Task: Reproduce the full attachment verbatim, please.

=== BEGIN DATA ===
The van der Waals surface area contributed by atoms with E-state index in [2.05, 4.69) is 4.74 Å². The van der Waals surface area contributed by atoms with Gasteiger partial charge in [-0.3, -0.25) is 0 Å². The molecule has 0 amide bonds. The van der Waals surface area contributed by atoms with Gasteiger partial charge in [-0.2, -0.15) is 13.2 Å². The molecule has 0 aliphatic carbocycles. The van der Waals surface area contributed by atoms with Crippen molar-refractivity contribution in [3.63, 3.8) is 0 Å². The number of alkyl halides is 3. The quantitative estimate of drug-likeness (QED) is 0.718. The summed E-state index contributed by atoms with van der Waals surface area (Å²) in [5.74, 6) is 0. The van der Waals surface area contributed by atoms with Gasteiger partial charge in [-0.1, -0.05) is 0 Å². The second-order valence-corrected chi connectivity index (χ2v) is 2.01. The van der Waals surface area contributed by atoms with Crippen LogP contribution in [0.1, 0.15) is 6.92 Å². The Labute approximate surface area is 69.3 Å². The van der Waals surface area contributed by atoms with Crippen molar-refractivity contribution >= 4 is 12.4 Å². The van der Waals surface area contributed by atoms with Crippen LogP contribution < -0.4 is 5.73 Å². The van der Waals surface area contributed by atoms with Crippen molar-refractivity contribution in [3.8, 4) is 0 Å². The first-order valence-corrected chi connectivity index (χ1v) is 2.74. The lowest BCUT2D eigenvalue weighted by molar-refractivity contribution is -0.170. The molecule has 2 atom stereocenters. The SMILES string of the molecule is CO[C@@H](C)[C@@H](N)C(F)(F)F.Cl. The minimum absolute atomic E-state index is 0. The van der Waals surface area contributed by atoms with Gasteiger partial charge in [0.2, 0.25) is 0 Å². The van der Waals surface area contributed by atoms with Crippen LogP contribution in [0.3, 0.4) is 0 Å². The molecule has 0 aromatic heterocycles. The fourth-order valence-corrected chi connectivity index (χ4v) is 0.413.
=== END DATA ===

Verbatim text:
The van der Waals surface area contributed by atoms with E-state index in [2.05, 4.69) is 4.74 Å². The van der Waals surface area contributed by atoms with Gasteiger partial charge in [-0.3, -0.25) is 0 Å². The molecule has 0 amide bonds. The van der Waals surface area contributed by atoms with Gasteiger partial charge in [-0.2, -0.15) is 13.2 Å². The molecule has 0 aliphatic carbocycles. The van der Waals surface area contributed by atoms with Crippen molar-refractivity contribution in [3.63, 3.8) is 0 Å². The number of alkyl halides is 3. The quantitative estimate of drug-likeness (QED) is 0.718. The summed E-state index contributed by atoms with van der Waals surface area (Å²) in [5.74, 6) is 0. The van der Waals surface area contributed by atoms with Gasteiger partial charge in [-0.1, -0.05) is 0 Å². The second-order valence-corrected chi connectivity index (χ2v) is 2.01. The van der Waals surface area contributed by atoms with Crippen LogP contribution in [0.1, 0.15) is 6.92 Å². The Labute approximate surface area is 69.3 Å². The van der Waals surface area contributed by atoms with Crippen molar-refractivity contribution >= 4 is 12.4 Å². The van der Waals surface area contributed by atoms with Crippen LogP contribution < -0.4 is 5.73 Å². The van der Waals surface area contributed by atoms with Crippen molar-refractivity contribution in [3.8, 4) is 0 Å². The first-order valence-corrected chi connectivity index (χ1v) is 2.74. The lowest BCUT2D eigenvalue weighted by molar-refractivity contribution is -0.170. The molecule has 2 atom stereocenters. The SMILES string of the molecule is CO[C@@H](C)[C@@H](N)C(F)(F)F.Cl. The minimum absolute atomic E-state index is 0. The van der Waals surface area contributed by atoms with Gasteiger partial charge in [0.2, 0.25) is 0 Å². The van der Waals surface area contributed by atoms with Crippen LogP contribution in [0.3, 0.4) is 0 Å². The molecule has 0 aromatic heterocycles. The fourth-order valence-corrected chi connectivity index (χ4v) is 0.413.